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The UK’s largest business lobby has performed a U-turn by asking the Electoral Commission to cancel its registration as a “No” campaign group in the Scottish independence referendum, saying the move was a “mistake” by a junior official in London.

The climbdown is an embarrassing reversal for the CBI, which had defended its position all week in the face of criticism from pro-independence campaigners. Nineteen organisations quit the group or suspended their membership.

John Cridland, the CBI’s director-general, said the decision to register had damaged the organisation by creating the impression that it was a political body, which “we are not and never will be”.

He said the CBI had taken legal advice from a QC that its application was “null and void” because it had not been signed by someone authorised to do so by its board.

In one of the most difficult weeks in the CBI’s recent history, its decision to register prompted the resignation of two companies, along with broadcaster STV and a number of Scottish universities, public agencies and industry associations. The BBC also suspended its membership.

The CBI has long supported Scotland’s continued presence in the UK, and has said it was confident it had a mandate from the vast majority of its membership for this stance.

But Mr Cridland said: “We have always said that the referendum is a decision for the Scottish people and we’re not telling people how to vote.”

He said the CBI registration had taken place after discussions with the electoral commission, in the belief that this would ensure the organisation’s regular Scottish events, including an annual dinner and lunch, complied with referendum rules that apply between May 30 and September 18.

During that period, organisations that are not registered are barred from activities that could be seen as part of a campaign to influence voters in the referendum.

Mr Cridland told the Financial Times that, although he had been aware of “conversations” with the commission about ensuring the CBI was compliant, neither he nor its Scottish officials knew it had registered until the row broke out.

He did not name the “relatively junior” official involved but said they had “acted in good faith” to enable the CBI to carry out its normal activities.

The Electoral Commission said: “We have received representations from the CBI to de-register. We are currently considering whether this is possible under the relevant legislation and will make our reasoning public when we have reached a conclusion and informed the CBI.”

Mr Cridland said that if the registration were nullified, he hoped those members who had quit would rejoin. He said it had been a “frustrating week” that had been “damaging to the CBI’s purpose and name . . . The impartiality of the CBI is paramount to me”.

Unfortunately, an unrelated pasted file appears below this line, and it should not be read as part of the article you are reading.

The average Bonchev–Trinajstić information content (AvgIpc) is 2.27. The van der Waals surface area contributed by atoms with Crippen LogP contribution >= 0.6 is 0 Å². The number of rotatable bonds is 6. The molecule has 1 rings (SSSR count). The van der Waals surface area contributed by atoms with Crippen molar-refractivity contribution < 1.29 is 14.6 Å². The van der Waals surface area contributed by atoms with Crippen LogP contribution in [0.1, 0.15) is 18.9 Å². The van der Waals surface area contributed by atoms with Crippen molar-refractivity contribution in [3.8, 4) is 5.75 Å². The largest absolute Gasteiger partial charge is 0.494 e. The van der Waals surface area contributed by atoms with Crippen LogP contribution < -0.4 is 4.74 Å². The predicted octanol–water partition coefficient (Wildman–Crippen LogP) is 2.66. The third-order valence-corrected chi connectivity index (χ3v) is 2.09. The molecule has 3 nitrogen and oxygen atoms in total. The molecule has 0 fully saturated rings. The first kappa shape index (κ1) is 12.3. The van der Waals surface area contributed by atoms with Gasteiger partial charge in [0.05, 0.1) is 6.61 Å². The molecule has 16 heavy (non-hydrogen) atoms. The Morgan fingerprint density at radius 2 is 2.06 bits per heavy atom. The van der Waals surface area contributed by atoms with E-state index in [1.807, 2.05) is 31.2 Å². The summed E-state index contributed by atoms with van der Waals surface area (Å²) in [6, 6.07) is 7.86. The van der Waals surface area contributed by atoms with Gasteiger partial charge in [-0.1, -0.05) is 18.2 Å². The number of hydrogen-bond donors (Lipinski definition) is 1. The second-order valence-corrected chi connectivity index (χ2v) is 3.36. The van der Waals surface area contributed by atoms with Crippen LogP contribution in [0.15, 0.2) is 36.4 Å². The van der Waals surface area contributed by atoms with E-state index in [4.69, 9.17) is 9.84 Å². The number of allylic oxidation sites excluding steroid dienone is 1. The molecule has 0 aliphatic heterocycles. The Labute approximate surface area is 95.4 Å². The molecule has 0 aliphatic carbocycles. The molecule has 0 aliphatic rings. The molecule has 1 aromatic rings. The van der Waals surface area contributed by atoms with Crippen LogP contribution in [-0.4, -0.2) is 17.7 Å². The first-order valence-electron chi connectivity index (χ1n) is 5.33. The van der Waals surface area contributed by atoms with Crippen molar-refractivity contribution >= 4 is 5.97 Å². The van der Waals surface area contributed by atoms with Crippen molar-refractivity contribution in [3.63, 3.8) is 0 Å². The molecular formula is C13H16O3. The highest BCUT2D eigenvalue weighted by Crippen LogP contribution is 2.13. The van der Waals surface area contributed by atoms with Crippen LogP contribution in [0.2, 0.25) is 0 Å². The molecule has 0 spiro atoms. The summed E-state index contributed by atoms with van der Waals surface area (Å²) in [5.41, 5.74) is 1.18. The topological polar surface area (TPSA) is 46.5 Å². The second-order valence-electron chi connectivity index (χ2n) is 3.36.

He said the CBI had a “legitimate role in raising important questions on the big issues affecting business, jobs and growth, which we will continue to do”.

But the organisation has given an assurance to the commission that during the regulated period it will not carry out activities that break the rules. These include campaign broadcasts, sending unsolicited material to voters or holding any referendum-specific press conferences.

Mr Cridland said the CBI had opened a “Pandora’s box” by being the first trade body, charity, non-governmental organisation or trade union to test what may be permissible in the campaign.

Tony Banks. chairman for Business of Scotland, a pro-independence group, said the CBI’s role had “descended from farce into shambles . . . Our understanding is that the CBI cannot nullify its Electoral Commission registration and must, having been identified as a campaigning organisation, be policed by the commission during the referendum campaign period.”

The CBI published figures showing it had 1,200 businesses that were registered and operating in Scotland that were direct members. Together these employ 500,000 people, about a quarter of the private sector.

The overall figure may be higher because the CBI is a confederation of 140 trade associations, many of which will have Scottish members. Across the UK, the CBI says it speaks on behalf of 190,000 businesses employing 7m people.

Those who have quit
the CBI:
Heriot-Watt University
Highland and Islands university
Aberdeen university
Glasgow Caledonian University
Glasgow university
Edinburgh university
Strathclyde university
The Law Society of Scotland
Visit Scotland
Skills Development Scotland
Scottish Qualifications Authority
Highlands and Islands Enterprise
STV
Scottish Enterprise
Aquamarine Power
Balhousie Care Group

Those who have suspended membership:

BBC
Dundee university
Robert Gordon University


Letter in response to this article:

Nation state that ‘held the pass’ is now in danger / From Mr Robert Page

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